11 Sep Swimming in the Data vs. Sinking in the Data
IBM states that every day, we create 2.5 quintillion bytes of data. Just to put that amount of data into perspective, one quintillion is 10 to the 18th power. Doing some simple math, and assuming 5,000 companies generate that data evenly, we can guestimate that the average company generates 500,000,000,000,000 bytes of data. Such numbers demonstrate an incredible magnitude of information which can be swam through for organizations to make sense of – making business decisions. Diving into such an enormous amount of information can be a daunting challenge; here are three things to keep in mind when looking at making business sense from enormous amounts of data.
Shallow Dive Analytics. This aspect really says it – it is hard to sink when you are staying shallow. Sometimes it is ok to be shallow. The principle of “less is more” needs to be taken into consideration and it is imperative they we focus supply chain executives and knowledge workers on the key set of metrics which provides high-level insight and directions on the areas which need a deeper dive. There is no sense of taking a deep dive without first skimming the surface to determine where to go deep.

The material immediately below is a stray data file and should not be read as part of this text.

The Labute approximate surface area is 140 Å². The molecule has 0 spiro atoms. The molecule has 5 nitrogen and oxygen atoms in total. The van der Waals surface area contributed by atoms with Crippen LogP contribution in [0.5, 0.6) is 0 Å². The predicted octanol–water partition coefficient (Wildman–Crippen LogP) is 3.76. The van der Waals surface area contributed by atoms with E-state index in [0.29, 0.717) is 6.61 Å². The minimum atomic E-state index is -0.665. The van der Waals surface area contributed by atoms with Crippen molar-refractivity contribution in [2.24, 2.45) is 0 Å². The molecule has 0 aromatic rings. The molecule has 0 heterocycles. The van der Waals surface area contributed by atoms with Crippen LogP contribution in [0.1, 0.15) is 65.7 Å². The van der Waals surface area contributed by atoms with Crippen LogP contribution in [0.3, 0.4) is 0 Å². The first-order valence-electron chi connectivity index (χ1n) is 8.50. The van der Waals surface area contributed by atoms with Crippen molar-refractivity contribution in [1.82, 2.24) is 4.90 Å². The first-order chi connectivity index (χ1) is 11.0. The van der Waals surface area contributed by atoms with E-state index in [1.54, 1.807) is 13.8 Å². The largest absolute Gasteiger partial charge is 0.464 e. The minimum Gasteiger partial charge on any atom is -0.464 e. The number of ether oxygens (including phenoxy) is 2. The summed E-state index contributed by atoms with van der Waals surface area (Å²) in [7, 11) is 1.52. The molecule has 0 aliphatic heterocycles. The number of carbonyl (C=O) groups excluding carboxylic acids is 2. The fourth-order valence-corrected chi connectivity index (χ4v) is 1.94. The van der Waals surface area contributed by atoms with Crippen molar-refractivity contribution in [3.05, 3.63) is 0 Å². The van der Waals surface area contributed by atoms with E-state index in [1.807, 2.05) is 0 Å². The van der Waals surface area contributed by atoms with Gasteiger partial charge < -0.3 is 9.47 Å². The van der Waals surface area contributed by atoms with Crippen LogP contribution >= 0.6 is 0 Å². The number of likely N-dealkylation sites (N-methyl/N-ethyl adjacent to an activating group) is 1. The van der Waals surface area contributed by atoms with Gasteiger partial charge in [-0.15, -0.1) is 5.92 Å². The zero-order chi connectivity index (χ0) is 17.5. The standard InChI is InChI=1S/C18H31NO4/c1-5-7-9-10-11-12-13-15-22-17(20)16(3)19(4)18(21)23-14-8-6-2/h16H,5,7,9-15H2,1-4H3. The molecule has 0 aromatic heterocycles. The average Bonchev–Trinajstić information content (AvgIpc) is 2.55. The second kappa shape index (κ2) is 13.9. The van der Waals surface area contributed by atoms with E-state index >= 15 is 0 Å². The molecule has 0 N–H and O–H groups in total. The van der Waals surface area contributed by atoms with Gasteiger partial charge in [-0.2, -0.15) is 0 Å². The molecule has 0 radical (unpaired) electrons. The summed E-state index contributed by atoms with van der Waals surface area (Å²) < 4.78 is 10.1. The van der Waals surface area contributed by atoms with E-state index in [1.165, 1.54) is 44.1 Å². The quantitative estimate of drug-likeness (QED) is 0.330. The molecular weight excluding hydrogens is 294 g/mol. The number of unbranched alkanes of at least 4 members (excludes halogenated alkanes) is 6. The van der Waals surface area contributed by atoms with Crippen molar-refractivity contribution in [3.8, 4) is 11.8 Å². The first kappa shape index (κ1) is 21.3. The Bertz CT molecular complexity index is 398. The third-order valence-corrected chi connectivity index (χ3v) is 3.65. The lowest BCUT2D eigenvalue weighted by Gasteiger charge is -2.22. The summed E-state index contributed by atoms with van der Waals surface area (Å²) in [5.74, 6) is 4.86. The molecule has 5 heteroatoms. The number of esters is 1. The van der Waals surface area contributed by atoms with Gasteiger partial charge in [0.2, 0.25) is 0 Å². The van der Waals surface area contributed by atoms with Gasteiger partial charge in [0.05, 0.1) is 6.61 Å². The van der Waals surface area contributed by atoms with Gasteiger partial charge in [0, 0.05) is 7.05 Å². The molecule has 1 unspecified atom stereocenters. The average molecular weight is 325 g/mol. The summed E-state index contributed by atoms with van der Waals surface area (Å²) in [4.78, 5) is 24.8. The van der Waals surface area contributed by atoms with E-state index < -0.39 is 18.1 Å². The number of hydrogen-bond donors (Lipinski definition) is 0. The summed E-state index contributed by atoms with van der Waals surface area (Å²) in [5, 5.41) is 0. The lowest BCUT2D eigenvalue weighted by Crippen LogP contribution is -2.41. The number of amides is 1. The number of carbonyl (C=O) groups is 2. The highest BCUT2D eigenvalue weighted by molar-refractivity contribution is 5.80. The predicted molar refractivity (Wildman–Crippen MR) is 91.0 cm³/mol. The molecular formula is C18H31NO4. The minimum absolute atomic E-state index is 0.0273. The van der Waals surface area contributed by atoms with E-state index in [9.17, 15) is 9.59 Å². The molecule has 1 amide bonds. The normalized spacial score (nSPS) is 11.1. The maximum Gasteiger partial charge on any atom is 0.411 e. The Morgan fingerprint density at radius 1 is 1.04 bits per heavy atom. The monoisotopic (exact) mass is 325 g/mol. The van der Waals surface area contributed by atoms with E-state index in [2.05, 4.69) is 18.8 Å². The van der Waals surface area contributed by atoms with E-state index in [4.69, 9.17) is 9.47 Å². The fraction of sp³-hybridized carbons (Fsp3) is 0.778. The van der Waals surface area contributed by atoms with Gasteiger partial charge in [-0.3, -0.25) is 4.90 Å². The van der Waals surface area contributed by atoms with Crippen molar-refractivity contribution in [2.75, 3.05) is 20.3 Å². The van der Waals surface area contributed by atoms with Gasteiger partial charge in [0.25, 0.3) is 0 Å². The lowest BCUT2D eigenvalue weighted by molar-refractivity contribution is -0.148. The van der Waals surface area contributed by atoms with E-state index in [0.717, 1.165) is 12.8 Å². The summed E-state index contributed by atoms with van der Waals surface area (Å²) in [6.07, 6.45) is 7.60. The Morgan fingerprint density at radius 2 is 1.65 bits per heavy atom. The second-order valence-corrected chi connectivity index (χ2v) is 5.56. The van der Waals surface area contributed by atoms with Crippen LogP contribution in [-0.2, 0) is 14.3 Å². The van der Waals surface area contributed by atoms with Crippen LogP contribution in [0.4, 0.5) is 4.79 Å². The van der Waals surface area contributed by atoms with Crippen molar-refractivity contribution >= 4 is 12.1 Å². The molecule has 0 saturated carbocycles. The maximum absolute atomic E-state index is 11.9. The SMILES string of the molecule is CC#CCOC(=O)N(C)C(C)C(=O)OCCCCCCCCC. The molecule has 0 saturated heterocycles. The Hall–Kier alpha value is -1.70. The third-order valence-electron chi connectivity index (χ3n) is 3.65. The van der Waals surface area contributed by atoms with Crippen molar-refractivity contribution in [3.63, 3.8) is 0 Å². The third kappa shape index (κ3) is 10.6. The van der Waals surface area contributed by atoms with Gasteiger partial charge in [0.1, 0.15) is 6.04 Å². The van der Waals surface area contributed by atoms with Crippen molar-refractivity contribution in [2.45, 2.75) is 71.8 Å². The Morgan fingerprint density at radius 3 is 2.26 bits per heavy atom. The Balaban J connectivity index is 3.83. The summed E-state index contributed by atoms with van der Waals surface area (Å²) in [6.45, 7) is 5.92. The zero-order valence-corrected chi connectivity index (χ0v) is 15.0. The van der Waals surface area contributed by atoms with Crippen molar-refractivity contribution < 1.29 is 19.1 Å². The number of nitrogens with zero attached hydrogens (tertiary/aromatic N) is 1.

Real Intelligence. Swimming, just like chasing down issues which impact supply chain performance can be a very resource intensive task. Sometimes the rewards are worth the effort. However, an issue which hurts organizations is acting on the wrong items. What are the key performance indicators which truly affect performance? How can these KPIs be affected? If I improve a metric, does it truly impact another metric? Real intelligence is not simple “roll-up or roll down analytics”; real intelligence is understanding and assessing which KPIs can be affected by change and by how much those KPIs can be affected. Such KPIs are called Indirect KPIs – KPIs, which correlate to other KPIs not directly, rolled up or rolled down. By providing correlating KPIs, organizations leverage real intelligence to connect the dots.
Real Time. The use of real-time business intelligence can have a strong impact on supply chain performance. However, taking a current analytics and metrics program and simply increasing velocity and frequency of updates can cause a drain on computational and organization resources. A redesign of a metrics program may be required to truly understand which metrics can benefit the organization and if the organization has capacity to manage to real-time metrics. Taking some metrics from days to hours (in terms of refreshing the metrics) can impact supply chain performance, but only if the information can be acted upon. A key element of a redesign is to reduce the metrics to a more shallow level, thus providing supply chain teams with the ability to accept, review and act on such metrics.
Like any business topic, making sense from such large amounts of information can include many more factors. However, the above three are the key issues we review when providing an analytical solution to improve supply chain performance.